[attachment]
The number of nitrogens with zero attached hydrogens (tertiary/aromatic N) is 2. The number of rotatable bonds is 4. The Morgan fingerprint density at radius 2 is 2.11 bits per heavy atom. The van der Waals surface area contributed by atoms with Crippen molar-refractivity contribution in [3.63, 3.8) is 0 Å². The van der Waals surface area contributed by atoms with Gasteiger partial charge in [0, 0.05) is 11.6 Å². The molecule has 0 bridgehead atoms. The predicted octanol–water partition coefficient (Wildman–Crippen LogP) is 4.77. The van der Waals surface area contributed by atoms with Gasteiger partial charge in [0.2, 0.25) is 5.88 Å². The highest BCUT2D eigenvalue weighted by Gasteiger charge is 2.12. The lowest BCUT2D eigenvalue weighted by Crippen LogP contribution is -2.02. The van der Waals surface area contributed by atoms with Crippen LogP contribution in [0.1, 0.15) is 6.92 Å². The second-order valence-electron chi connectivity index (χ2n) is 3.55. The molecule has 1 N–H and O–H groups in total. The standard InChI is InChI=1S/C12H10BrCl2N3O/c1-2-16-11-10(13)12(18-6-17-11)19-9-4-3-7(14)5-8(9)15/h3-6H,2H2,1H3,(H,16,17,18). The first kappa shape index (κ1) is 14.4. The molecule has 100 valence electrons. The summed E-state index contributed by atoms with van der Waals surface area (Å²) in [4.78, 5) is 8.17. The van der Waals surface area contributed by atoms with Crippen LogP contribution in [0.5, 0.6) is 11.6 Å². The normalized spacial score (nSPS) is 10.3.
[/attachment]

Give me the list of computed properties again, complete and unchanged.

The number of nitrogens with zero attached hydrogens (tertiary/aromatic N) is 2. The number of rotatable bonds is 4. The Morgan fingerprint density at radius 2 is 2.11 bits per heavy atom. The van der Waals surface area contributed by atoms with Crippen molar-refractivity contribution in [3.63, 3.8) is 0 Å². The van der Waals surface area contributed by atoms with Gasteiger partial charge in [0, 0.05) is 11.6 Å². The molecule has 0 bridgehead atoms. The predicted octanol–water partition coefficient (Wildman–Crippen LogP) is 4.77. The van der Waals surface area contributed by atoms with Gasteiger partial charge in [0.2, 0.25) is 5.88 Å². The highest BCUT2D eigenvalue weighted by Gasteiger charge is 2.12. The lowest BCUT2D eigenvalue weighted by Crippen LogP contribution is -2.02. The van der Waals surface area contributed by atoms with Crippen LogP contribution in [0.1, 0.15) is 6.92 Å². The second-order valence-electron chi connectivity index (χ2n) is 3.55. The molecule has 1 N–H and O–H groups in total. The standard InChI is InChI=1S/C12H10BrCl2N3O/c1-2-16-11-10(13)12(18-6-17-11)19-9-4-3-7(14)5-8(9)15/h3-6H,2H2,1H3,(H,16,17,18). The first kappa shape index (κ1) is 14.4. The molecule has 100 valence electrons. The summed E-state index contributed by atoms with van der Waals surface area (Å²) in [4.78, 5) is 8.17. The van der Waals surface area contributed by atoms with Crippen LogP contribution in [0.5, 0.6) is 11.6 Å². The normalized spacial score (nSPS) is 10.3.